Week of December 5


“Walking Toward the Light of Hope”

Read the Bible Through: Romans 5-8
“So teach us to number our days that we may get a heart of wisdom.”
Psalm 90:12, ESV


“There is nothing more practical for sufferers than to have hope. The erosion or loss of hope is what makes suffering unbearable” (Timothy Keller, Walking with God Through Pain and Suffering, 313). Thankfully, Psalm 90 blesses us with guidance that leads sufferers to cling to God in hope! While we do not know the specific circumstances that led to the writing of the psalm, we may discover what led those suffering worshipers to find hope.
Seeking God’s Wisdom
You may determine upon a first reading of the psalm that God is out to get humankind, but this is definitely not the case. The psalm is a hymn that mourns the human condition but makes it clear that God is merciful. Our merciful God inspires hope in our otherwise flawed and frail existence. How may this be so?
Steps to Finding Our Hope in God
The psalmist outlines the steps that enable us to live each day with hope. First, there must be what I will term an “Aha moment.” We come to the realization that God is God, and we are not (90:1-2). The word “God” means eternal, which is the exact opposite of our frail lives. The psalmist reminds us that before the “mountains were brought forth. . .you are God” (90:2).

Secondly, for hope to accompany us on our daily sojourns, we must accept that we are limited and sinful (90:3-11). Confessing our sin opens the door to God’s forgiveness and the pouring out of His steadfast love, mercy, and forgiveness upon us (90:14, 17).

Thirdly, hope gushes forth from the life of a person who seeks God’s wisdom for life (90:12ff). Look at the “stepping stones” to the source of wisdom, the Lord Himself: “teach us,” “return,” “satisfy us,” “make us glad,” “let your work be shown,” and “let the favor of the Lord be upon us.” Nothing could be worse than needlessly wasting one’s life and losing one’s soul when God provides us with hope! Do you see the psalmist’s point?

Application: Finding Hope in God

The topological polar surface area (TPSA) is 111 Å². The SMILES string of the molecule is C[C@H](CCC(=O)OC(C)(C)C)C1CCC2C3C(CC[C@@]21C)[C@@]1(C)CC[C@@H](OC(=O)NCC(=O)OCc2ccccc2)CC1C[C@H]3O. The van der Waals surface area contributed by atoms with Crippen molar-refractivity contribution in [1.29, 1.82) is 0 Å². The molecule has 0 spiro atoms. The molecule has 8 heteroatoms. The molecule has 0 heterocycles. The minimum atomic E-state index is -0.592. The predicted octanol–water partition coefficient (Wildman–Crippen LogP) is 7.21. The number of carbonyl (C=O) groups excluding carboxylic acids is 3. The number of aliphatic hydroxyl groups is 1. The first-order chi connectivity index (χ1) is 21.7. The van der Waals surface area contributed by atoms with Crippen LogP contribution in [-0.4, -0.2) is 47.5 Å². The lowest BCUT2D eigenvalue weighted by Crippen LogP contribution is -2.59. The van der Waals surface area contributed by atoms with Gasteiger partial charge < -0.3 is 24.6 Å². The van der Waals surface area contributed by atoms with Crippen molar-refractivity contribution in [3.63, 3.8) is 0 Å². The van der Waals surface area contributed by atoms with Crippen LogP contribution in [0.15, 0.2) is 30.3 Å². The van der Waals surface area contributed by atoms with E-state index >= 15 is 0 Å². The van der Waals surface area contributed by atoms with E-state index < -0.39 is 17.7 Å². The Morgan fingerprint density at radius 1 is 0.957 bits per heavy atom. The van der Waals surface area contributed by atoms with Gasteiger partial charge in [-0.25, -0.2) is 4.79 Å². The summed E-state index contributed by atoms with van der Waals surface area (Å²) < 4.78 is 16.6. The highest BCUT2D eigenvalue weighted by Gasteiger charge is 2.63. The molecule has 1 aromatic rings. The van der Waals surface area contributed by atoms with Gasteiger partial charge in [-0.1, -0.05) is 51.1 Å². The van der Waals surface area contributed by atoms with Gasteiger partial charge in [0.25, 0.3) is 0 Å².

I watched the heart-rending account of a young boy who was diagnosed with brain cancer. He underwent treatment, which caused the loss of his hair and further weakened his already frail body. It grieves my heart to watch anyone suffer, especially innocent children. This child had one wish and that was to meet his favorite professional football (NFL) player. His parents pledged to pay his way to watch the athlete play a game when he overcame the illness. The care of doctors and treatments enabled to boy to enter remission, so he traveled to the game and met his hero. It was future hope that inspired that child.

There is another level of hope that we have been considering today—eternal hope. Timothy Keller writes, “Human beings are hope-shaped creatures. The way you live now is completely controlled by what you believe about your future” (Keller, Walking with God, 314). Life, however, has a way of denting, damaging, and destroying our hope.

Enter God this Christmas season! Paul Tripp writes, “The way God has designed us is that vertical hope (our hope in him) would fuel a horizontal life [daily] of expectant faith and courageous action. Because we know that God is good, that he is faithful, and that he blesses us with his presence, promises, and grace, we have hope that what he tells us to do will produce good return in our lives” (Paul David Tripp, Suffering, 132). Our lives, that were formerly filled with dark hopelessness, become hope-filled when we walk into the light of Jesus Christ (read Matthew 28:1-6, “toward the dawn of the first day of the week.” “His appearance was like lightning,” and He is not here, for he has risen”)!

Take Time to Reflect and Discuss

1. Do you lack hope today? Face the fact of your finitude and confess your need of God in your whole life. Confess your sin and seek God’s mercy and forgiveness. Walk daily along the “stepping stones” to hope that Psalm 90 provides.

2. For Families: There is a wonderful children’s praise song about putting hope in the Lord, when the whole world seems crazy and confusing. Your children probably know it! “There is hope, there is hope in the Lord. He is with me each day, I will trust Him today.” Every day is a good day to sing of our hope in God! Put the music on and remind your children that they can be light and hope to their world!

May all your paths be straight,
Larry C. Ashlock
*I have chosen to write a series of daily Christmas devotionals entitled “Pathway to the Manger.” There will be twenty-five reflections on Bible passages that broadly follow an Advent theme. Advent is a Latin word which means “arrival” and “coming.” It marks the season of preparation that arrives each year before Christmas and points to the second coming of Christ. These devotionals offer individuals and families a way to keep the daily focus on Jesus in the middle of a highly commercialized season where much attention is given to material things.